Playing the Lean Long Game

Friday, July 17, 2020

By: Beau Keyte

Many of us might be wringing our hands over the impact of this pandemic on our expansive lean (or, whatever you chose to call it) transformation. Perhaps you’re approaching it with the wrong goal in mind.

I’ve believed for quite a while now that the real end game, regardless of all the wonderful performance improvements promised by hungry consultants and/or insisted on by well-meaning boards, was the creation of an adaptable organization capable of succeeding in rapidly changing market conditions. What I didn’t expect was that every industry would see rapidly changing market conditions at the same time!

Let’s go back to the basic principle: Plan-Do-Check-Act. The basis of PDCA is acting and thinking in a deliberate method to make changes that are proven to be sound and successful. The implication is that you never get it right the first time, so you iterate several times (maybe as part of a pilot) to understand what really works and what doesn’t. In this way, the thinking is lifted off the page and introduced to reality through field testing. And whatever we have on paper becomes the baseline for learning what can really work in the field.

For those of us who have lived that method, we know that what is on paper is rarely what ends up as the solution. Reality bends it in a deliberate manner to a different place.

Lean theory is just that: your organization needs to find its own reality within the context of your culture and your market conditions. What is common, however, between organizations is the need to create an entire organization that understands the need for creating good operational goals through its leaders, and then having the folks working in “reality” get good data on current conditions, suggest a better way of doing things based on this data, and then experimenting to a place that meets the need of the organization.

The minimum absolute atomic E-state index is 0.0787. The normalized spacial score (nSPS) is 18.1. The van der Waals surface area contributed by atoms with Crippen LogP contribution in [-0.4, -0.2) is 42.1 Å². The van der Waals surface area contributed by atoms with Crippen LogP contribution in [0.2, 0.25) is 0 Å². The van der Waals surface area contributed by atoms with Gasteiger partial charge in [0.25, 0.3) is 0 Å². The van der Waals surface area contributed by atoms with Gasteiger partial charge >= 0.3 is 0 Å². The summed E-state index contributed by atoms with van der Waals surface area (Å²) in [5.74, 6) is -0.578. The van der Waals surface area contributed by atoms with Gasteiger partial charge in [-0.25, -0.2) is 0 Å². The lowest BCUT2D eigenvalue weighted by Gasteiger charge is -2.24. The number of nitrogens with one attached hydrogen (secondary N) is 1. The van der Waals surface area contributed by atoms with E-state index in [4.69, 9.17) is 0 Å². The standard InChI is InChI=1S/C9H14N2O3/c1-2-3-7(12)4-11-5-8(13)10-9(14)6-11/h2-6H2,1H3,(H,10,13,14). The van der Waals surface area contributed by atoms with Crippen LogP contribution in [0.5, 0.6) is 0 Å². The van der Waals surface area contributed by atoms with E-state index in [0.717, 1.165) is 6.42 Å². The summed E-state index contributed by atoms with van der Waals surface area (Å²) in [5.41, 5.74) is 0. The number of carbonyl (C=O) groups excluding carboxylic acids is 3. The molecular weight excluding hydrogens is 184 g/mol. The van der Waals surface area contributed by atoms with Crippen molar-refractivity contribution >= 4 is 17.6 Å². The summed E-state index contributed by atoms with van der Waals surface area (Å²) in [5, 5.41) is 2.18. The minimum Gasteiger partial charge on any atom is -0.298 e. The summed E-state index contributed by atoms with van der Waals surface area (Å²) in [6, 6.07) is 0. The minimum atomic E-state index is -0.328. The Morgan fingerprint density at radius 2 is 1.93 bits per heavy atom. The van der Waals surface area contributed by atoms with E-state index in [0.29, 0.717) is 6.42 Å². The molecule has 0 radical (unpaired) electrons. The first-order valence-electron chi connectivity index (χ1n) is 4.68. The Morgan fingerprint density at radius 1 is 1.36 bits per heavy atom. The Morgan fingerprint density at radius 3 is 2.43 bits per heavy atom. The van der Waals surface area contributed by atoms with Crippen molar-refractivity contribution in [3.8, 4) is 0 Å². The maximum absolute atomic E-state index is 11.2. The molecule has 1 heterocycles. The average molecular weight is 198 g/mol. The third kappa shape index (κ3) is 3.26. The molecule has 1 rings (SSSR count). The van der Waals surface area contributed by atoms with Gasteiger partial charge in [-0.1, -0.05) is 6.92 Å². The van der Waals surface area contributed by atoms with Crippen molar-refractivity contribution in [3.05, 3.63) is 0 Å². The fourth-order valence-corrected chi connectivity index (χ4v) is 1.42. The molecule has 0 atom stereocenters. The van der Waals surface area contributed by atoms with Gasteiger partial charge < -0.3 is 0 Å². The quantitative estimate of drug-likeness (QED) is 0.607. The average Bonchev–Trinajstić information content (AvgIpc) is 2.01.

Bottom line: if you have an organization where everyone knows the basics of running a good experiment, and where the leaders understand where to point the organization, you can adapt quickly. If you don’t have that type of organization, you have every right to be anxious about the future. You have a choice: revert in this time of crisis to the old-school management theories that didn’t work well in  good economic times, or begin a crash course in serious scientific thinking.

To begin this path start with some clear goals, hand them off to the folks working in “reality,” and then help them understand and practice PDCA.  Don’t even think about laying people off: you need all the capacity you have in these resources you so thoughtfully depended on and trained over the years to meet this epic challenge.

You may have seen great results in your efforts thus far, but you may be playing the short game.  Now more than ever it’s time to play the long game with a clear long term goal to ensure continued success. We can “flatten the curve” of the economic impact of COVID-19 if we all dive in now.  I’m really excited at the possibility of seeing adaptable organizations filled with folks who are always running experiments: I’m geeky that way. Please think about this, and good luck to all!


Beau Keyte has three decades of continuous improvement experience, which have enabled him be a good listener, teacher, coach and leader as he helps organizations succeed and grow. In addition to his consulting practice, he is on the adjunct faculty at the Lean Enterprise Institute, the Shingo Institute and the University of Dayton. 

To hear more from Keyte in the coming weeks, register for these upcoming AME workshops: A3 Thinking and Problem-Solving on Aug. 17-19 and The Work of Leaders on Sept. 14-16.


Views and opinions shared in Target Online are the author's and do not necessarily reflect AME policies and positions.

A version of this article first appeared in Industry Week.